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Wikipedia's Tenuous Relationship With Public Relations Pros I chose this clip, quite honestly, because of our rocky history as a PR firm with Wikipedia ( see en.wikipedia.org/wiki/User:Sunflowergal3... for starters). My wife said to me one day, while I was embroiled in heated debate with some Wikipedia editor, that Wikipedians remind her of the folks on the LemonLyman.com website. Ha! Ha! And this clip expresses the sentiment that I have felt towards the Wikipedia community, for some time. And not just me, but a lot of other people as well.

However, mainly I chose this clip because it is instructive on how to deal (or not to deal) with online social media communities as a public official.

The clip is instructive really for anyone who acts as a spokesperson or representative of a corporation, organization or institution that influences and interacts with the public online.

Oh, I could offer pages worth, tomes worth, of commentary comparing aspects of the dictatorial moderators of LemonLyman.com to the legalistic and hypocritical editors of Wikipedia. But ... I don't have enough space for a dissertation! Suffice it to say that every single emotion that Josh Lyman (played by Bradley Whitford) felt about the LemonLyman folks, I've felt about Wikipedians at one time or another.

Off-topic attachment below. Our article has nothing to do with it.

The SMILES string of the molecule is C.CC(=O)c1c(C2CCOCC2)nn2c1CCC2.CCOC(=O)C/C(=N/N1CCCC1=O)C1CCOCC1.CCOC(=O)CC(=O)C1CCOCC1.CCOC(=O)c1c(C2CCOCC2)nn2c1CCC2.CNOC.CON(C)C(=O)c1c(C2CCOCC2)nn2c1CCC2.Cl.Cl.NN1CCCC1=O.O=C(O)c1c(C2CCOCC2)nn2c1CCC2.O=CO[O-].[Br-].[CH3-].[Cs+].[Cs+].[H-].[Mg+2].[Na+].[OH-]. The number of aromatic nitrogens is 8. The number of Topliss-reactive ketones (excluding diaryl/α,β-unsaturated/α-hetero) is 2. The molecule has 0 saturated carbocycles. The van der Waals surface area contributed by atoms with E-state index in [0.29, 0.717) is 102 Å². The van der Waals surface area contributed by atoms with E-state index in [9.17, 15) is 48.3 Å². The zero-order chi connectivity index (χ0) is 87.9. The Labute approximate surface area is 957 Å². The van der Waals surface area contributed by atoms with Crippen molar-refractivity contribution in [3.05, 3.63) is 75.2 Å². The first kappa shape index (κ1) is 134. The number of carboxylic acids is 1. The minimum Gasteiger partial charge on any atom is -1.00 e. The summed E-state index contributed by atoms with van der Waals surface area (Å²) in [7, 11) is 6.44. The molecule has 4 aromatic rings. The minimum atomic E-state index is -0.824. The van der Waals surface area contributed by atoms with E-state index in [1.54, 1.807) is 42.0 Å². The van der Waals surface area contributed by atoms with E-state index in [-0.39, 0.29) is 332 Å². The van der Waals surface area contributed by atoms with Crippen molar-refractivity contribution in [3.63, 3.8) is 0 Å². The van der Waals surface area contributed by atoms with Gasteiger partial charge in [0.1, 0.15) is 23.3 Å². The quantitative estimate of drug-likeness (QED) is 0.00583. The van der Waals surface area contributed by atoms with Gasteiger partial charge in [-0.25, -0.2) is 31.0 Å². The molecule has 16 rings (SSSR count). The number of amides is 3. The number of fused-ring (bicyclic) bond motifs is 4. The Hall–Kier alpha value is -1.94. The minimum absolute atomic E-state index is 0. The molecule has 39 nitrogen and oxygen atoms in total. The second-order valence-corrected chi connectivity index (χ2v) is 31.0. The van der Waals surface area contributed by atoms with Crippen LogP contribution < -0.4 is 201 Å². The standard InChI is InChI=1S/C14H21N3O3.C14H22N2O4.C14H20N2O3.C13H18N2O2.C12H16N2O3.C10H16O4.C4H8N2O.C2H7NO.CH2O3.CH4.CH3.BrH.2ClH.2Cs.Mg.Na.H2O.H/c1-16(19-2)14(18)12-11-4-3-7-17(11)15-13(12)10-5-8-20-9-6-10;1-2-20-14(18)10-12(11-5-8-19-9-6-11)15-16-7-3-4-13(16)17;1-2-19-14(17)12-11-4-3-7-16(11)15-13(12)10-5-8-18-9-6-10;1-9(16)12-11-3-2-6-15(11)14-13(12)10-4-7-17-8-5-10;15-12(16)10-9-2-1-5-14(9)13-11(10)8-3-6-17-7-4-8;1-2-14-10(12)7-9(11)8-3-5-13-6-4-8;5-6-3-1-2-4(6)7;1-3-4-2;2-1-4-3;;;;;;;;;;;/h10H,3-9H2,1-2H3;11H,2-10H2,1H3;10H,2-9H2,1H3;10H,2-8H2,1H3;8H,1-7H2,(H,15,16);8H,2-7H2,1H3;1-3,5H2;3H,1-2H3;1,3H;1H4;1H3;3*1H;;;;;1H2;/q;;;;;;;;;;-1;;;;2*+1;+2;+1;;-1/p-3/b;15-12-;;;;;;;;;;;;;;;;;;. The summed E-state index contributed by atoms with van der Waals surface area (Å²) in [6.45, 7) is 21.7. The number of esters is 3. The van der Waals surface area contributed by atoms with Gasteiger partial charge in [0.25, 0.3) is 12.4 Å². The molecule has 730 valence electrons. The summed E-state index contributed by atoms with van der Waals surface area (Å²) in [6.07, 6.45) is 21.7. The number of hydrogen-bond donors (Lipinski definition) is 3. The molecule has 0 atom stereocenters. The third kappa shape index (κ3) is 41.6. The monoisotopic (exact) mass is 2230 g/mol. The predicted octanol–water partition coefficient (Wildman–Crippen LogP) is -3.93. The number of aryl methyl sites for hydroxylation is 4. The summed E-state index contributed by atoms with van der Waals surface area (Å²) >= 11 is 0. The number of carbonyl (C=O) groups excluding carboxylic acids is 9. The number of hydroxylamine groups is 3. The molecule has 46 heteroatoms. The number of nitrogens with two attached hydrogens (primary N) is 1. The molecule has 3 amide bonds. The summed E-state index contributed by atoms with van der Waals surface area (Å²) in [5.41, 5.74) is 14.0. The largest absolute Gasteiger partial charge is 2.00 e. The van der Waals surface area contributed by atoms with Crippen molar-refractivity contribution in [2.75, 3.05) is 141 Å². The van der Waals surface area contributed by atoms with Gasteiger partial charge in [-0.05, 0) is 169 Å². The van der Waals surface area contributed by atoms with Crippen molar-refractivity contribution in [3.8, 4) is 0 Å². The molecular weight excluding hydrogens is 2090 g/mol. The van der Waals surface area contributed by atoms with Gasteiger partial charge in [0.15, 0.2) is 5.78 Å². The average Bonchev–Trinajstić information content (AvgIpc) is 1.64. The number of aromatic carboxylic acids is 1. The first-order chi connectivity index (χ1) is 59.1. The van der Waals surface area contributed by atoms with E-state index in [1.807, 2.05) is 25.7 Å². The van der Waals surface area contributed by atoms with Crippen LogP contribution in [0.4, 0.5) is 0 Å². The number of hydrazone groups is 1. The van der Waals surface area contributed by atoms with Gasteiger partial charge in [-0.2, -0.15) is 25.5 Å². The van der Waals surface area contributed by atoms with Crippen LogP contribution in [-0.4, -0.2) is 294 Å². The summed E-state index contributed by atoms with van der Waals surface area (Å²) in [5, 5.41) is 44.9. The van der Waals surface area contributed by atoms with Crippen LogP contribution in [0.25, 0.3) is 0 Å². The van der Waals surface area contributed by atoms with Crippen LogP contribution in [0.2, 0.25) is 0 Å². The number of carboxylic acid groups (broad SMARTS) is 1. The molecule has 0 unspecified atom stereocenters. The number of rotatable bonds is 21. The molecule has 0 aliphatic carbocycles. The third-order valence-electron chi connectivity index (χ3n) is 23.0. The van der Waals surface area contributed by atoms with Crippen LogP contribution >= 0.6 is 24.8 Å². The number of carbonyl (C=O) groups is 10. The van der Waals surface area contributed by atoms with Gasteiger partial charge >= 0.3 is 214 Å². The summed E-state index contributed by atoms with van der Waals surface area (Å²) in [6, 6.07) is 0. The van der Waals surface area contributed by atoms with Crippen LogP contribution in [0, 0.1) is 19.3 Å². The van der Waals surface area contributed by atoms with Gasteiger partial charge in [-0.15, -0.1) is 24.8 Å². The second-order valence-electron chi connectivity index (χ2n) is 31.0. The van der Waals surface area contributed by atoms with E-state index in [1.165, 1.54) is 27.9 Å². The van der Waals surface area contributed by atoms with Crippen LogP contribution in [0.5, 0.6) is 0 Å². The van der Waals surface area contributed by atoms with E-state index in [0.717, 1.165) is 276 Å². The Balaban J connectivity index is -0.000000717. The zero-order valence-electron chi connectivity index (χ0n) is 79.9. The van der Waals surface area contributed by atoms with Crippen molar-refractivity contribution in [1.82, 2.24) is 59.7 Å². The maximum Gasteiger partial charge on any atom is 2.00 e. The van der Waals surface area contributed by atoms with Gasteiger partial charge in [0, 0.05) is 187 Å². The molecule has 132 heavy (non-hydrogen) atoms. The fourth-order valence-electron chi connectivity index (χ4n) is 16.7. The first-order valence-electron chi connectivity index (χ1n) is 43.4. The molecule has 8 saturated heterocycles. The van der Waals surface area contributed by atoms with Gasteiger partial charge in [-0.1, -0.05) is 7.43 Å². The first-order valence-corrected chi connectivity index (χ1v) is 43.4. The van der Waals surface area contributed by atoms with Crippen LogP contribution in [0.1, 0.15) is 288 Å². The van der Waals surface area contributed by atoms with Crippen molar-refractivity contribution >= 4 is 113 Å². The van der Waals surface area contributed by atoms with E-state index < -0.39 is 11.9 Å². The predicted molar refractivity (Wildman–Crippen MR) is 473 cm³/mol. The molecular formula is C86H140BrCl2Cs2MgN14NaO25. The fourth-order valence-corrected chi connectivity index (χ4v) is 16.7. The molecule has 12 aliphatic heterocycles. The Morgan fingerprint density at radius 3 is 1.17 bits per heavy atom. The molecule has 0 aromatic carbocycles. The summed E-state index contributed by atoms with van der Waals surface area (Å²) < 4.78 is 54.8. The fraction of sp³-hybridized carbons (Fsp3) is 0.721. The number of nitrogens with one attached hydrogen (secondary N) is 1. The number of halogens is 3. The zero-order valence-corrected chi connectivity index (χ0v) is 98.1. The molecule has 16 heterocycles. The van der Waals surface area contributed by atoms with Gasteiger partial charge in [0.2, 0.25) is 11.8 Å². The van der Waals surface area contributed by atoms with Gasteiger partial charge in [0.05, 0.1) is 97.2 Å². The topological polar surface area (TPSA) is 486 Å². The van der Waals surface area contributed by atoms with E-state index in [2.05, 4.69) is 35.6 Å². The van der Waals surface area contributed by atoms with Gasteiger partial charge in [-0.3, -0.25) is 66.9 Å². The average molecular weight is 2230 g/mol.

Where did Josh go wrong? In short, where Josh Lyman went wrong was when he said to Donna Moss (played by Janel Maloney), "I think I need to clarify my previous post." Why? Because you can't reason with hypocrites, and you can't clarify arguments to irrationals.

But one public relations organization is determined to take a whack at it anyway. As you may or may not know, the Chartered Institute of Public Relations (CIPR) - one of the leading public relations trade associations in the UK - is currently engaged in an advocacy initiative with Wikipedia ( see conversation.cipr.co.uk/posts/jane.wilso...). CIPR's leadership is drafting best practice guidelines for PR professionals to work with Wikipedia editors. (More details on this can be found at uk.wikimedia.org/wiki/Draft_best_practic...). In the best traditions of our profession, CIPR is trying to forge a mutually beneficial relationship between PR consultants and Wikipedians. To do that, CIPR's engaging in public dialogue, rhetoric and debate in the hopes that such will win over the hearts and minds of the Wikipedia community and the leadership of the Wikimedia Foundation, Wikipedia's oversight organization.